The Legg Mason fund provided a return of nearly 700% for investors over the past 10 years, however this fund was one of the worst performers in the previous decade.
Platform and SIPP provider AJ Bell has analysed the performance of the best and worst performing funds and investment trusts over the past decade as we prepare to leave enter the 2020s.
The funds are mixed but AJ Bell says that if there is one better performing sector it is Japanese Smaller Companies, the “stand out” over the decade.
Ryan Hughes, head of active portfolios at AJ Bell, said: “Looking at mainstream investments, Japanese smaller companies have been the stand out area over the decade with the Legg Mason Japan Equity fund, managed by Hideo Shiozumi, leading the tables, growing by nearly 700% over the last ten years.
“Interestingly, a look back at the previous decade shows us that this very same fund was the second worst performer of that decade showing just how things have changed as quantitative easing has driven markets higher.
“The last decade feels like a transformative period for technology and it is therefore unsurprising that technology funds feature heavily in the best performers. Polar Cap Global Technology has led the way, helped by its high quality management team, and other technology funds have also made the top ten. With so much of the US market driven by technology, US equity funds also made the top ten with Baillie Gifford American clearly capitalising on its growth style.
“The other clear theme of the decade is UK smaller companies with Slater, Merian and Liontrust all showing their stock picking prowess over a long period.”
The worst performing fund was MFM Junior Gold which which lost investors nearly 74% of their money.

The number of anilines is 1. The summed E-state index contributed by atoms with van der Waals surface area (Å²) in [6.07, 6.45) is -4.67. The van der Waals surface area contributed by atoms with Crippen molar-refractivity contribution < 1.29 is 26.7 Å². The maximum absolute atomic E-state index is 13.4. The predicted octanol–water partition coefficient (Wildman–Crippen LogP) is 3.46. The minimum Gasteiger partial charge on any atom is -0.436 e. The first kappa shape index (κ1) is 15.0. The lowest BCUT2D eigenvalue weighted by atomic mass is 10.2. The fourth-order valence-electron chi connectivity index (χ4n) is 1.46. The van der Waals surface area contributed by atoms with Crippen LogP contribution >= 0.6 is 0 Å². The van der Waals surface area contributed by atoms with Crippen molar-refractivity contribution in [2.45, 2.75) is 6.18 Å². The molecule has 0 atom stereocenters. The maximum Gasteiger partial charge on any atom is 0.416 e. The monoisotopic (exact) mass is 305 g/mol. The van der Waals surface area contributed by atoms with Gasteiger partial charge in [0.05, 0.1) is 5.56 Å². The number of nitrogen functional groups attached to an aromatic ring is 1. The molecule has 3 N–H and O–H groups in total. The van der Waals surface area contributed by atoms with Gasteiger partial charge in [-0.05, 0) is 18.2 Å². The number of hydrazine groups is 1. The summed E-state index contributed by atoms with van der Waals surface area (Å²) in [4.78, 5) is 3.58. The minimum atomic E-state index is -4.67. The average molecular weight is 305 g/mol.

Among investment trusts, Adams was best with a return of over 2,000% and Lindsell Train IT second with a return of 870%. Bottom was Origo Partners which lost investors 98% of their money.
Mr Hughes said: “After being the top performer of the previous decade, commodities have certainly struggled over the last ten years with gold, oil and other commodity funds all taking a pounding. The reliance of commodities on the Brazilian market also meant that country specific funds made the list of shame with HSBC and Pictet both seeing their Brazil funds at the bottom of the charts.
“Away from commodities, the Garraway Absolute Return fund delivered anything but this, with a fall of nearly 35% making it a miserable decade for long term investors.”
Looking at investment trusts he said: “The last ten years have been a dream for Lindsell Train as their quality growth style has absolutely dominated. This has propelled the Lindsell Train investment trust to the top of the tables with returns of a remarkable 870%.
“Unsurprisingly, the themes seen in open ended funds have been replicated in investment trusts with Japanese smaller companies, UK smaller companies and technology all performing strongly. Honourable mentions should go to the likes of Baillie Gifford, Henderson and BlackRock amongst others for delivering huge returns for investors.”
Looking at the worst performing investment trusts he said: “While no obvious theme persists, the appearance of the India Infrastructure Trust and African Infrastructure Opportunities showing huge losses shows just how hard it can be to make money in high risk markets such as these.”